Although God commanded these festivals for Israel, he does not command them for Christians today. See our study paper at https://archive.gci.org/articles/what-scripture-says-about-the-annual-festivals/. Do these festivals symbolize Christian truths? See our Bible study at https://archive.gci.org/articles/what-the-festivals-picture/.
Lamps and sacred bread: chapter 24
This chapter discusses two important duties of the priests in the tabernacle: tending the ever-burning lamps and making the weekly offering of 12 loaves of bread (“shewbread,” NKJV). Unlike the pagan religions that offered food to the gods, God’s priests were to eat the bread themselves. This was to remind Israel of their total dependence upon God. The bread symbolizes Christ. He is the bread of God for our spiritual nourishment (John 6:32-51).
God also deals with blasphemy in this chapter (Leviticus 24:10-23). A member of the “mixed multitude” (Exodus 12:38, NKJV) was executed for blaspheming God’s name.
The land sabbath and the jubilee: chapter 25
Every seventh year, the land was not to be cultivated. Not only did this practice teach respect for the land God would give the Israelites, it again emphasized their dependence on God.
God also instituted the Jubilee year, or 50th year (the year following the seventh seven-year cycle). At this time, property reverted to its original owner. The Jubilee was intended to rescue those who were living in poor economic conditions, and to restore to them the means of working their way back to prosperity. This lesson should not be lost on us today. God is a giving God who also wants to see a generous attitude in us (2 Corinthians 9:7).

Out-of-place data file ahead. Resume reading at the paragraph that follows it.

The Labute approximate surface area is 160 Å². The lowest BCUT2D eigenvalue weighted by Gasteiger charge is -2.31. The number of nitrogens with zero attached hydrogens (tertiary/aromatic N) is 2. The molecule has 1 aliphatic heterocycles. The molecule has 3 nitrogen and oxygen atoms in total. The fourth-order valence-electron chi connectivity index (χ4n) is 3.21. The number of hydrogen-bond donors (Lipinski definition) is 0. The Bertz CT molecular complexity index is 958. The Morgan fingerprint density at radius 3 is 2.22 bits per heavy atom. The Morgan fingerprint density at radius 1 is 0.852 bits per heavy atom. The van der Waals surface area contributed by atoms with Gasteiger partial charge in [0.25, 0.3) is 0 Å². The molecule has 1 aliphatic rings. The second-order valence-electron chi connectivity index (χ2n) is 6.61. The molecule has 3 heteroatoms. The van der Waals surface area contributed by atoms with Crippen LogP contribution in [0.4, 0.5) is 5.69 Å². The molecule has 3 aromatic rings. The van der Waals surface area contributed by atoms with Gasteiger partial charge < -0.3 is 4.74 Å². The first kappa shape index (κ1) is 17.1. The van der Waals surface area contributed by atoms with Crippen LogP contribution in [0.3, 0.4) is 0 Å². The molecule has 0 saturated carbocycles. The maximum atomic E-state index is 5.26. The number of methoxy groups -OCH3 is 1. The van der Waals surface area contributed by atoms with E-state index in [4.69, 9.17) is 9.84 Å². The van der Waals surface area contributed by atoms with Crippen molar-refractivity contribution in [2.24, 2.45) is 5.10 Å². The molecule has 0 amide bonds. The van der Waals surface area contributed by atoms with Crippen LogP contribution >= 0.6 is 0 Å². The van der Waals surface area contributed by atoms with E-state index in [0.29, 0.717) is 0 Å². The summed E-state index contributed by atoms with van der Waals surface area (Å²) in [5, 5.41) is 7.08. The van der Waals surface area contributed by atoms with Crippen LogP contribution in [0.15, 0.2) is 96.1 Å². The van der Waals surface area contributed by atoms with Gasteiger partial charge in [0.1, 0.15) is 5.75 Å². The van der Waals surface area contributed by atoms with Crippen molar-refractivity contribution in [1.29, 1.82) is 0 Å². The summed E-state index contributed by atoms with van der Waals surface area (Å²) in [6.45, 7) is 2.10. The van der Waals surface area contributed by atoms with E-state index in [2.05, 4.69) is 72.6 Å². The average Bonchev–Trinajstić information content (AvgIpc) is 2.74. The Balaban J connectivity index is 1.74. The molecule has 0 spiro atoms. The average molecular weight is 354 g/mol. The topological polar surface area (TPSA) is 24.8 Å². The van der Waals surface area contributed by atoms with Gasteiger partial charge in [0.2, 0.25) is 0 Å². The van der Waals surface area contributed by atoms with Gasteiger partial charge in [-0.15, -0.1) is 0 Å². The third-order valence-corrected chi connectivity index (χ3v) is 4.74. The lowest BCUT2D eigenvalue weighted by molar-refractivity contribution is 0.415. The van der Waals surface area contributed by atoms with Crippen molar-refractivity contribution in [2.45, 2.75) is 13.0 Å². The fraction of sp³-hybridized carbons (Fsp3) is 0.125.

Both the Sabbatical and Jubilee years were designed to remind Israel that it was God who really owned the land. He also owned their time and their lives. However, there is no evidence that the Israelites ever observed these institutions.
Blessings and curses: chapter 26
Pictured here are the rewards for obedience (verses 1-13) and the penalties for disobedience (verses 14-39). As you read through the chapter, you will notice that God describes the curses in more detail than the blessings. While these statements can be viewed prophetically, they must also be understood as laws of cause and effect.
God’s warning to ancient Israel remains in effect today. Disobedience will bring calamity to any nation. But God will always respond to genuine repentance. For an interesting spiritual parallel, read the story of the two kinds of people in Psalm 1.
Vows and tithes: chapter 27
God taught the Israelites that when they made a vow to him (verses 1-29), they must not go back on the promise even if it turned out to cost more than they expected.
Tithing (verses 30-33) is the practice of giving a tenth of one’s increase to God. Tithes and offerings were commanded in the Old Testament; the New Testament does not prescribe a percentage but calls for greater generosity. (For further information, see https://archive.gci.org/articles/is-tithing-required-in-the-new-covenant/.) Tithing and giving reflect the believer’s worship, faith and love for God, the source of salvation and giver of all good things (Numbers 18:20-21; 2 Corinthians 9:7).